Salma Hayek has come forward with a story of abuse at the hands of Harvey Weinstein, recalling how he continually attempted to have sexual relations with her, emotionally and psychologically abused her, and even threatened to kill her.
Writing in the New York Times, Salma Hayek decribed working with Weinstein on her “greatest ambition” and passion project: retelling the true story of Frida Kahlo in the 2002 film Frida.
When Weinstein first bought the rights to the film, Hayek believed all of her dreams had come true – but it quickly became apparent that the producer’s offer came with strings attached, and she was forced to repeatedly refuse his sexual advances.
She writes: “No to me taking a shower with him.
“No to letting him watch me take a shower.
“No to letting him give me a massage.
“No to letting a naked friend of his give me a massage.
“No to letting him give me oral sex.
“No to my getting naked with another woman.”
As soon as Weinstein realised that he wouldn’t get what he believed he “deserved” from her, Hayek says, he became enraged. At one point, he even threatened her life.
“I will kill you,” she says he once told her. “Don’t think I can’t.”
Hayek goes on to accuse Weinstein of threatening to shut the film down completely unless she filmed a nude sex scene with another actress.
“I had to take a tranquiliser, which eventually stopped the crying but made the vomiting worse,” she writes, dubbing the producer a “monster” for forcing her into performing an explicit and (in her eyes) entirely unnecessary scene.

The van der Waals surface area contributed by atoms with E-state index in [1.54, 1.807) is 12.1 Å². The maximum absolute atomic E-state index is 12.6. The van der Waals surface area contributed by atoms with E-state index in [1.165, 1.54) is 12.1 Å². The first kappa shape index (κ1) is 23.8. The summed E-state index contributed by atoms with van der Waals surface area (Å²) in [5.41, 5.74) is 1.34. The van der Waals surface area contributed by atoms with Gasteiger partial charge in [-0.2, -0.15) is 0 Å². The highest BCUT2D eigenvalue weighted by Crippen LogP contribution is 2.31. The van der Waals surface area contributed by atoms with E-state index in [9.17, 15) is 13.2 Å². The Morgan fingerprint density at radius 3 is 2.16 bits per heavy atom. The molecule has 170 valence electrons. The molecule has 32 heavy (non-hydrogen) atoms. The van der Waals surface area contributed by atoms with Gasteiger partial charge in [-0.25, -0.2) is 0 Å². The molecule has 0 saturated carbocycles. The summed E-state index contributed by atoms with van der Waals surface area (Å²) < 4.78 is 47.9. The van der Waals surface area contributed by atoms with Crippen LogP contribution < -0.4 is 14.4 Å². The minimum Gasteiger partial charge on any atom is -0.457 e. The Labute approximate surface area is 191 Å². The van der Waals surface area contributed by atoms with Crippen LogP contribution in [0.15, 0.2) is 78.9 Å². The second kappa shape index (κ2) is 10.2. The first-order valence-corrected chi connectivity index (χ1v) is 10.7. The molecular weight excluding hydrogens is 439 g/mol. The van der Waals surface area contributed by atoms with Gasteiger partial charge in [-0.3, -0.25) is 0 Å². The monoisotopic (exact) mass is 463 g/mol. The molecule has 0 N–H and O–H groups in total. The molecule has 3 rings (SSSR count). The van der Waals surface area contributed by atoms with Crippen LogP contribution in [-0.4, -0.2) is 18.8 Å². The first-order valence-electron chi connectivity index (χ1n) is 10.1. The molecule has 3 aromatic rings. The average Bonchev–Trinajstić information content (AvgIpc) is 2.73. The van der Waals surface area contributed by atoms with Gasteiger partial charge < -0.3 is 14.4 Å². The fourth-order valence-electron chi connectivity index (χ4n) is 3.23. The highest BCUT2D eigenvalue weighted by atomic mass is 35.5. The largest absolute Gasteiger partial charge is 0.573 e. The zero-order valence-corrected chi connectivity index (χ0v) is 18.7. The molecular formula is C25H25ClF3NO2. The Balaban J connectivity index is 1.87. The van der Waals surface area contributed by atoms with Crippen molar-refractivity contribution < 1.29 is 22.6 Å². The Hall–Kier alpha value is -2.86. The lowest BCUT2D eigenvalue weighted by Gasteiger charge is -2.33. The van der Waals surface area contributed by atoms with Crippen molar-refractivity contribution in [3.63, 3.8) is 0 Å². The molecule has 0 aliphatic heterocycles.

“As you can imagine, this was not sexy, but it was the only way I could get through the scene.”
Anticipating the slew of unhelpful questions (after the #MeToo movement, many victims of sexual abuse were asked why they didn’t come forward sooner), Hayek writes that she “had brainwashed myself into thinking that it was over and that I had survived.” More importantly, though, she feels that women’s voices have not been welcome until now.
“Until there is equality in our industry, with men and women having the same value in every aspect of it, our community will continue to be a fertile ground for predators.”
Hayek’s op-ed has received widespread praise online, with Reese Witherspoon tweeting: “Truer words have never been spoken.
“I am in awe of my dear friend @SalmaHayek’s strength, passion, & composure during her horrific ordeal.”
Weinstein’s spokeswoman, though, has responded to Hayek’s claims in a statement which reads: “Mr Weinstein does not recall pressuring Salma to do a gratuitous sex scene with a female co-star and he was not there for the filming.
“All of the sexual allegations as portrayed by Salma are not accurate and others who witnessed the events have a different account of what transpired.”
Hayek, of course, is not the only woman to speak out against Weinstein: more than 100 women have now accused the disgraced producer of sexual abuse, including several instances of rape. He has denied all claims of non-consensual sex. In a recent statement, his lawyers suggested that some of the women accusing Weinstein of assault may have simply regretted their decision to sleep with him after the fact.
“Mr Weinstein has never at any time committed an act of sexual assault, and it is wrong and irresponsible to conflate claims of impolitic behaviour or consensual sexual contact later regretted, with an untrue claim of criminal conduct,” the producer’s attorneys told People.
“There is a wide canyon between mere allegation and truth, and we are confident that any sober calculation of the facts will prove no legal wrongdoing occurred.
“Nonetheless, to those offended by Mr. Weinstein’s behaviour, he remains deeply apologetic.”
For more on the ongoing conversation about sexual harassment in Hollywood and beyond, click here.
Images: Rex Features